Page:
The current state of special education is quite a modern accomplishment.  Before 1975, many students with disabilities were simply denied access to public schools.  There were several important federal laws which provided some funding for some services before 1975, but they were modest and not universal.  However, in 1975, the U.S. legislature enacted the Education for All Handicapped Children Act (Public Law 94‑142).  The current law is enacted as the Individuals with Disabilities Education Act (IDEA).  This piece of federal legislation, and the Department of Education regulations that go with it, are extensive and complex.  Each state then lays their own legislation and regulations on top of these federal pieces.
About 10% of students enrolled in public schools receive special education.  Those students are three to twenty-two (3-22) years of age.  Schools are required to provide these services as long as they accept federal educational funds.  Some of the most common disabilities under which students qualify to receive special education are Speech Impairments and Learning Disabilities.  In special education speak, these are called eligibility categories.  There are 13 categories in all.
Auditory  Impairment, Autism, Deaf-Blindness, Emotional Disturbance, Intellectual Disability, Multiple Disabilities, Noncategorical Early Childhood, Orthopedic Impairment, Other Health Impairment, Specific Learning Disability, Speech or Language Impairment, Traumatic Brain Injury, and Visual Impairment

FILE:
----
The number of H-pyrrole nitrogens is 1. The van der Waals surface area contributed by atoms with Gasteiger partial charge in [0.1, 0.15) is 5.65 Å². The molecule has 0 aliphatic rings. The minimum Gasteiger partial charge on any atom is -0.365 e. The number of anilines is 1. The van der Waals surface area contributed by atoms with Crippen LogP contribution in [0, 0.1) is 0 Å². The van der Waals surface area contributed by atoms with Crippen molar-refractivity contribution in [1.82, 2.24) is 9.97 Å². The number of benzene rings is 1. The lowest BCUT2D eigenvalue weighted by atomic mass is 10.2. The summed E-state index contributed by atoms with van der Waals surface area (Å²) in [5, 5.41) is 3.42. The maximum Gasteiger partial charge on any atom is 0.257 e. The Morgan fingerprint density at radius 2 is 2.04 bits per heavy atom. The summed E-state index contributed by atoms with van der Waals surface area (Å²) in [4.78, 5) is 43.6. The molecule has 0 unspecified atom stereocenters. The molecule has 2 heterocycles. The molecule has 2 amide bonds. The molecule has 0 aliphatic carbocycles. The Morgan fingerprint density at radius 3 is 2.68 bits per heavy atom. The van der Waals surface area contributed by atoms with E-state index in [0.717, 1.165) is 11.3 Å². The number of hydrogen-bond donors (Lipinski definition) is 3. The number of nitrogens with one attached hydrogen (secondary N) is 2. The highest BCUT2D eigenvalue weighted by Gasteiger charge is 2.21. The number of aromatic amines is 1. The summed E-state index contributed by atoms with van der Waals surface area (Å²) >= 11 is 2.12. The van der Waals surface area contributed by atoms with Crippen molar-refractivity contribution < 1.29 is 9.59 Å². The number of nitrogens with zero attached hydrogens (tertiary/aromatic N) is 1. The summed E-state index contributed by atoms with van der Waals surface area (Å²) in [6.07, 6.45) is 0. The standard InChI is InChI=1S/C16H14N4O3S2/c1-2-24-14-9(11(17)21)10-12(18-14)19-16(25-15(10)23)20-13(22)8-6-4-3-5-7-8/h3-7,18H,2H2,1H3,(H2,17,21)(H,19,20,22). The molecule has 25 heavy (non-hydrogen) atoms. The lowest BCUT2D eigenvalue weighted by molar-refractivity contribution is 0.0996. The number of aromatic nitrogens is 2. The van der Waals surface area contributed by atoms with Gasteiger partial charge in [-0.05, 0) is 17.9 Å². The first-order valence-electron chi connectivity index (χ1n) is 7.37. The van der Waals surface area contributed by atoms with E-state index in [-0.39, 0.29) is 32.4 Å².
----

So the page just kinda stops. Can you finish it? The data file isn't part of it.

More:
Some of these categories are incredibly broad.  For example, the condition of Emotional Disturbance may include many psychological conditions with which you may be familiar, such as Bipolar Disorder, Anxiety, Depression, Schizophrenia, etc.
The term special education is simultaneously simple and complex.  Special education is not a specific person, place or thing.  At its core, special education is specially designed teaching methods, therapies and services, equipment, and modifications to his/her environment or curriculum.  Special education is tailored for each individual student.  A students Individualized Education Program (IEP) is designed to ensure that the student receives a Free Appropriate Public Education (FAPE) in the Least Restrictive Environment (LRE).  These statements appear to be fairly straightforward.  However, schools and parents do not always agree on what these terms mean.
Students that are entitled to special education have a properly documented disability and a Aneed@ for special education and related services.  The word Aneed@ can be incredibly controversial.  The federal and state laws and regulations have failed to define this term.  Many parents have also balked at the description of their student=s IEP as an Individualized Education Program when it was generated by computer software by a school staff member that has never met the student.  Schools have argued that one therapy or another does not provide a student FAPE because it is not Aappropriate@ for the student, despite a recommendation from numerous licensed practitioners and scientific-based research indicating otherwise.  It can be overwhelming to consider the impact that each and every word of the federal and state laws and regulations may have on the education of a single student.  If you know a parent who is experiencing frustration with their child’s public school, please pass this article on and let them know I am here to help them understand and exercise their rights and the rights of their child. Please contact George Shake at or (214) 416-9010.